Man convicted of killing woman out running in NYC park
NEW YORK (AP) — A man was convicted Monday of killing a woman out running near her New York City home in a case that stirred urban fears, helped change the state’s DNA-investigation rules and raised questions about race and police procedures.
News station video showed Karina Vetrano’s loved ones erupting in cheers as a Queens jury delivered in Chanel Lewis’ retrial, convicting him of murder and sexual abuse in Vetrano’s 2016 death. A previous trial ended in a hung jury in November; the second jury deliberated for only five hours, staying into the night to deliberate.
“Jubilation. Justice. Justice has been served,” the victim’s father, Phil Vetrano, told reporters while leaving court.
Lewis is set to be sentenced April 17 and faces up to life in prison.
Lewis’ attorneys, the Legal Aid Society, called the outcome “a complete miscarriage of justice.” They had unsuccessfully sought a hearing Monday after getting an anonymous letter saying that police had pursued two white suspects before taking DNA samples from hundreds of black men — in what the defense called a “race-biased dragnet” — and coming to focus on Lewis.
“Our client did not receive a fair trial,” the Legal Aid Society said, adding that it would appeal.
The New York Police Department said in a statement that the anonymous letter was “riddled with falsehoods and inaccuracies,” the investigation was painstaking and “the evidence clearly shows that Chanel Lewis is responsible for her death.”
Chief Queens Assistant District Attorney John Ryan called the case “horrifying.”
Phil Vetrano found his 30-year-old daughter’s body, sexually abused and strangled, in August 2016 in a park where they often went for runs together.
The attack redoubled the wariness of women who run alone, and it baffled investigators for a time. Lewis, 22, was arrested six months later.
Authorities said his DNA was found on Vetrano’s neck and cellphone and in a mixture of DNA under her fingernails. His own phone contained downloaded photos of the crime scene and searches for information about the case, police said.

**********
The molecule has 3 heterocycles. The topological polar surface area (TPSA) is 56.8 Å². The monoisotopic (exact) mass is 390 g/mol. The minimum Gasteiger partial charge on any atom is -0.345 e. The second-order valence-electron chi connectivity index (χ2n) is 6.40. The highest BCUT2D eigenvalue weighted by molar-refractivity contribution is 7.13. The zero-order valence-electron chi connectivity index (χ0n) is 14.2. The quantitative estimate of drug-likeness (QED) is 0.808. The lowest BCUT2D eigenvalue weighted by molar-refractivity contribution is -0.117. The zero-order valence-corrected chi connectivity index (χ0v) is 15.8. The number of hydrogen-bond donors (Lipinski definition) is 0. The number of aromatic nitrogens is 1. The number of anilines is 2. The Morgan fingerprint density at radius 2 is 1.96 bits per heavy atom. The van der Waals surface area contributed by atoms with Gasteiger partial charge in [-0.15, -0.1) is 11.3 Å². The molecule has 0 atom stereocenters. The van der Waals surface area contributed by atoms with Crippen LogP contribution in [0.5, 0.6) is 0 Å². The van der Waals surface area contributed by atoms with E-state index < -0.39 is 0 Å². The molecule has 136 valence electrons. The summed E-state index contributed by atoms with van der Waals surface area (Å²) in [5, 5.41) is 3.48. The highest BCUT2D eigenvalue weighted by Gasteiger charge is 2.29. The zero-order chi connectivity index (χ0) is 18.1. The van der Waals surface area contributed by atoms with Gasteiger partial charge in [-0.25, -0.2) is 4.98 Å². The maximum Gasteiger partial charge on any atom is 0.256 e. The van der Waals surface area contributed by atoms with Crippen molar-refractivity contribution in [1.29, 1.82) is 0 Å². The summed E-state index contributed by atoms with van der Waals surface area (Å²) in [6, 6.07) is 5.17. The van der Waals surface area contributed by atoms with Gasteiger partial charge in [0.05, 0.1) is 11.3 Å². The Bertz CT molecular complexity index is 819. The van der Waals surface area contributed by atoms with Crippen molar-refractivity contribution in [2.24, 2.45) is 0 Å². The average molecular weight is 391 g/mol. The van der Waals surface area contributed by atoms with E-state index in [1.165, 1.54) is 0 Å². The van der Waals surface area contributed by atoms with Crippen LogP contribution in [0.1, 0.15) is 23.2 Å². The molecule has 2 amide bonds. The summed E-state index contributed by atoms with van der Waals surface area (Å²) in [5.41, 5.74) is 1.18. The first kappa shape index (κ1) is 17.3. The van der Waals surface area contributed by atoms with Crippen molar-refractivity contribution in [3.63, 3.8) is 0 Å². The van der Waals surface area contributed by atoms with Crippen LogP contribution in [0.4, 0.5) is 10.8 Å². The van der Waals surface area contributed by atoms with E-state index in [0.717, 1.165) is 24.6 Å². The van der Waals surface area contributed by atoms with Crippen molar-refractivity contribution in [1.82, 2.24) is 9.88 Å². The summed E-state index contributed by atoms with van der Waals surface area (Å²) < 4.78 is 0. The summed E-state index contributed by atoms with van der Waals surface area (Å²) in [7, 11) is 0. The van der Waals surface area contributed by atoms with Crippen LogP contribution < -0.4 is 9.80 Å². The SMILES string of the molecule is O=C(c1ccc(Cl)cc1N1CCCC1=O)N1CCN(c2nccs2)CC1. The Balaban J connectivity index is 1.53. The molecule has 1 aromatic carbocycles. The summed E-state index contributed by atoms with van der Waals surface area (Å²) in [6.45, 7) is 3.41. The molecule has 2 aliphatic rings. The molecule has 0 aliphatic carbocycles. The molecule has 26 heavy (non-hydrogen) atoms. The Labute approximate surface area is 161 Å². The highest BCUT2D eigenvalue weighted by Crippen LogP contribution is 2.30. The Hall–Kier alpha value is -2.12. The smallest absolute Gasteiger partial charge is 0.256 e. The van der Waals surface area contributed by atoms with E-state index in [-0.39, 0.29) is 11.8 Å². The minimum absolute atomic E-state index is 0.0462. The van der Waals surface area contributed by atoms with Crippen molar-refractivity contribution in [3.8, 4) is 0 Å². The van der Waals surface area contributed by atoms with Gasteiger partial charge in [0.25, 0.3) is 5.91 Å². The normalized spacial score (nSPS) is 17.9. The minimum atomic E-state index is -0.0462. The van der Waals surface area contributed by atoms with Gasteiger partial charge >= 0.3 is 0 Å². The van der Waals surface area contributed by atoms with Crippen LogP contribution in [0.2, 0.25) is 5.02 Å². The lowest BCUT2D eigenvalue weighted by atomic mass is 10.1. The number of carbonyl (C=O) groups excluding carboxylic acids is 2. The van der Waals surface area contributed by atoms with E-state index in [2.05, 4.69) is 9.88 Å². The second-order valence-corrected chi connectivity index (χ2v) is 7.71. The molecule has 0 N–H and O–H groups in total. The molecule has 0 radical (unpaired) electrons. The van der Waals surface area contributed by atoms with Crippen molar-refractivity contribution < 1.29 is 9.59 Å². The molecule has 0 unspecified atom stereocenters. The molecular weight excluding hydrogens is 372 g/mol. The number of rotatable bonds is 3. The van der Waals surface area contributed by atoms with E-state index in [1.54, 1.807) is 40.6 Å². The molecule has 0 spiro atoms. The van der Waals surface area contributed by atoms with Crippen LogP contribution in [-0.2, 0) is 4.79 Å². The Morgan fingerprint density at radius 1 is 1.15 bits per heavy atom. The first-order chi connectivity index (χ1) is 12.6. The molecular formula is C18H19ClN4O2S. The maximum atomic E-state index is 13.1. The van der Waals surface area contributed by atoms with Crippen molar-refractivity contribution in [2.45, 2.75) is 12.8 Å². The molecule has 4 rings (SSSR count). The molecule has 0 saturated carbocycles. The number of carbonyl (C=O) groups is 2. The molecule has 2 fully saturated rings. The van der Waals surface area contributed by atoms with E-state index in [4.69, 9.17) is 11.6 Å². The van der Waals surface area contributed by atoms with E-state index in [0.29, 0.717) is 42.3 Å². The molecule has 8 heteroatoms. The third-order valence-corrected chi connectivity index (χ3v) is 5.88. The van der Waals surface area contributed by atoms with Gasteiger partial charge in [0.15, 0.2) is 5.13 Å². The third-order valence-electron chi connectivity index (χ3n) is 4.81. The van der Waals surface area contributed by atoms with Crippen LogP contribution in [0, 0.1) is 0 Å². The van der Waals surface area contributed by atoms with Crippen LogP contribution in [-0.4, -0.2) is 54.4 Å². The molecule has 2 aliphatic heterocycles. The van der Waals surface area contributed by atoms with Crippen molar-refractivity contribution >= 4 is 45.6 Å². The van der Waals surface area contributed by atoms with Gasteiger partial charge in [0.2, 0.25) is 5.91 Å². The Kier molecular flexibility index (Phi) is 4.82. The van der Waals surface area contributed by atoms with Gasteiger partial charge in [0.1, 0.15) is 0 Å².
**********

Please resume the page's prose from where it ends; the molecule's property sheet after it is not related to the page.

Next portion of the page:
And Lewis taped a confession, saying he was upset at someone else — a neighbor of his who played loud music — and “lost it” when he saw Vetrano.
“One thing led to another,” he said in the confession. “Hitting her and stuff like that.”
Lewis said he strangled Vetrano but didn’t sexually abuse her.
Lewis’ defense said that the DNA evidence hadn’t been gathered properly and that the confession was coerced and didn’t match Vetrano’s injuries or some other facts.
Before Lewis’ arrest, the investigation prompted police prosecutors to seek state permission to use a technique known as familial DNA searching — looking for people similar enough to be closely related to whoever left DNA at the crime scene, in hopes they will lead to a suspect.
The state Commission on Forensic Science ultimately agreed in June 2017 to allow familial DNA searching in murder, rape and some other cases. The decision came over the objections of civil libertarians who said the practice entangles law-abiding people in investigations because of their family ties.
By the time the commission gave its approval, Lewis had already been arrested.